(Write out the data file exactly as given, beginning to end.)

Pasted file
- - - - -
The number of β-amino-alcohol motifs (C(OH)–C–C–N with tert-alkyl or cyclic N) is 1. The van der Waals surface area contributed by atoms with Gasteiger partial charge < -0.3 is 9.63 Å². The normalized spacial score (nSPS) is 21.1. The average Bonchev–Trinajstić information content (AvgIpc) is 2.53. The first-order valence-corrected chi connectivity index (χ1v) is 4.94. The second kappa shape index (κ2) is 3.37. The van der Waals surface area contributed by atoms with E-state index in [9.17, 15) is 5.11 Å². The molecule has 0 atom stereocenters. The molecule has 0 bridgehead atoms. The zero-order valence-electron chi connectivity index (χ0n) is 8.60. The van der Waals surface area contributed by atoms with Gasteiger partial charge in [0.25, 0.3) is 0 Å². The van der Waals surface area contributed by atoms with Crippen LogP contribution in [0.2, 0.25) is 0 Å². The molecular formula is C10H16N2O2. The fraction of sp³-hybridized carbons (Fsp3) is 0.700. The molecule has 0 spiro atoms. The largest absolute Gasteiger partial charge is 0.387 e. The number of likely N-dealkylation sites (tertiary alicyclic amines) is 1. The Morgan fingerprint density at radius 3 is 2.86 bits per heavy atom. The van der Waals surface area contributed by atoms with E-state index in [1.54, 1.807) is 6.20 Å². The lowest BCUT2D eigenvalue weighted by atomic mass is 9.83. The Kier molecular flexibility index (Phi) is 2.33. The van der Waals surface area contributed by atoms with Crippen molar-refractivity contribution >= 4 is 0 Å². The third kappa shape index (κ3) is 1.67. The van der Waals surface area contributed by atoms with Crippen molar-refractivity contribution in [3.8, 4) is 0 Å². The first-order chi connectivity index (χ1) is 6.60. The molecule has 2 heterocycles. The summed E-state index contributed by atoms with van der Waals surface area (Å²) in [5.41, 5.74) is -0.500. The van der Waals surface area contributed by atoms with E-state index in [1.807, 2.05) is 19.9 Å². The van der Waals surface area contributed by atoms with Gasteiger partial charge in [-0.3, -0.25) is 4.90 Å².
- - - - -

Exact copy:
The number of β-amino-alcohol motifs (C(OH)–C–C–N with tert-alkyl or cyclic N) is 1. The van der Waals surface area contributed by atoms with Gasteiger partial charge < -0.3 is 9.63 Å². The normalized spacial score (nSPS) is 21.1. The average Bonchev–Trinajstić information content (AvgIpc) is 2.53. The first-order valence-corrected chi connectivity index (χ1v) is 4.94. The second kappa shape index (κ2) is 3.37. The van der Waals surface area contributed by atoms with E-state index in [9.17, 15) is 5.11 Å². The molecule has 0 atom stereocenters. The molecule has 0 bridgehead atoms. The zero-order valence-electron chi connectivity index (χ0n) is 8.60. The van der Waals surface area contributed by atoms with Gasteiger partial charge in [0.25, 0.3) is 0 Å². The van der Waals surface area contributed by atoms with Crippen LogP contribution in [0.2, 0.25) is 0 Å². The molecular formula is C10H16N2O2. The fraction of sp³-hybridized carbons (Fsp3) is 0.700. The molecule has 0 spiro atoms. The largest absolute Gasteiger partial charge is 0.387 e. The number of likely N-dealkylation sites (tertiary alicyclic amines) is 1. The Morgan fingerprint density at radius 3 is 2.86 bits per heavy atom. The van der Waals surface area contributed by atoms with E-state index in [1.54, 1.807) is 6.20 Å². The lowest BCUT2D eigenvalue weighted by atomic mass is 9.83. The Kier molecular flexibility index (Phi) is 2.33. The van der Waals surface area contributed by atoms with Crippen molar-refractivity contribution >= 4 is 0 Å². The third kappa shape index (κ3) is 1.67. The van der Waals surface area contributed by atoms with Crippen molar-refractivity contribution in [3.8, 4) is 0 Å². The first-order chi connectivity index (χ1) is 6.60. The molecule has 2 heterocycles. The summed E-state index contributed by atoms with van der Waals surface area (Å²) in [5.41, 5.74) is -0.500. The van der Waals surface area contributed by atoms with E-state index in [1.807, 2.05) is 19.9 Å². The van der Waals surface area contributed by atoms with Gasteiger partial charge in [-0.3, -0.25) is 4.90 Å².